General Motors handling of a 50 cent part that caused fatalities, to understand
why somethings important like SSL security, needs to be done by a group not concerned
about negative publicity. Being a retired programmer, I can say that software
is never free of bugs and what happened with heartbleed could happen
to any organization. By being part of the opensource community however, it meant
that my Linux updates for "Heartbleed" were on my 15 year old machines within 48 hours
of the programmers finding and fixing the problem.
Links of interest...
I might suggest you checkout these web sites to learn more about Linux
and the many variations of Linux that might be right for users, starting with
"https://www.debian.org/intro/about", that explains what Linux is and how
it works. For a good site that lists many of the variations available and links
for downloading install disks, try "distrowatch.com". There are many How-To
sites on the internet, this site has one specifically for XP users,
as it points out problems you might encounter doing an install of Linux.
Remember that many distros have live Linux disks and you can try those on
your machine or in Virtual Box. I often download live images and have Virtual
Box use them from the downloaded file on my system - no disk burning needed.
You can even do this to help you decide which version of Linux to use, as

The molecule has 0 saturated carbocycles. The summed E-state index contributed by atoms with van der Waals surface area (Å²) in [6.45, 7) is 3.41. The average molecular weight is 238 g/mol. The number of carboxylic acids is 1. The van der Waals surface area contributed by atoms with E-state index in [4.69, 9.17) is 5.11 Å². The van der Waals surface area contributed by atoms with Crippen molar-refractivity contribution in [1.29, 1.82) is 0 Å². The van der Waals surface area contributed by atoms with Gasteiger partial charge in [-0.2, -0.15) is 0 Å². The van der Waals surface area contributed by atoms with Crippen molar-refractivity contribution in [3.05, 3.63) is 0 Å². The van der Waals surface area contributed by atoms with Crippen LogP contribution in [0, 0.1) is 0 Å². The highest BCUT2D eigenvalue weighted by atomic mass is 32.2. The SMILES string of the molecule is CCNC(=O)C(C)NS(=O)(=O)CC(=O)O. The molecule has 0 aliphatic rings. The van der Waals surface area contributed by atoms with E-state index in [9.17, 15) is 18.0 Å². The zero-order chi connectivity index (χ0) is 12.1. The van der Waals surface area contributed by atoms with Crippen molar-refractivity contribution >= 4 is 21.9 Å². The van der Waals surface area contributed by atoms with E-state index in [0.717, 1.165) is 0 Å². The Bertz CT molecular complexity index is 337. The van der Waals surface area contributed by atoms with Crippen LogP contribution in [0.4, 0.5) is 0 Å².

there is a version of Virtual Box that will run on XP.
 - http://en.wikipedia.org/wiki/Fear,_uncertainty_and_doubt
 - http://www.zdnet.com/french-police-move-from-windows-to-ubuntu-linux-7000021479/
The Debian "all about Linux" starting point
Web site that rates and reviews distributions of all types.
The starting point for using and getting TAILS distro.
Puppy Linux, great for very old hardware, runs from RAM only.
RoboLinux - designed for XP users with special XP VM software.
Download The Robolinux Virtual Machine "VM" Software for Ubuntu.
Zorin - a beginner friendly i386 distro..
OpenSUSE distro, has live and special versions, their YAST setup tools are terrific.
Get Virtual Box from here for Windows XP and later, MacOS, and Linux.
Live example of XFCE i386 400MB image - with install.
List of sections in "wheezy" repositories.
Debian's Live CD WIKI page - great place to start!
Debian Live systems main page - docs and image builder.
Debian Live-build manual page - all you need to know about live images!
Kibler Electronics, PO Box 535, Lincoln, CA 95648-0535, USA.
Copyright © 2014, Kibler Electronics
Written in Mar-2014 by Bill Kibler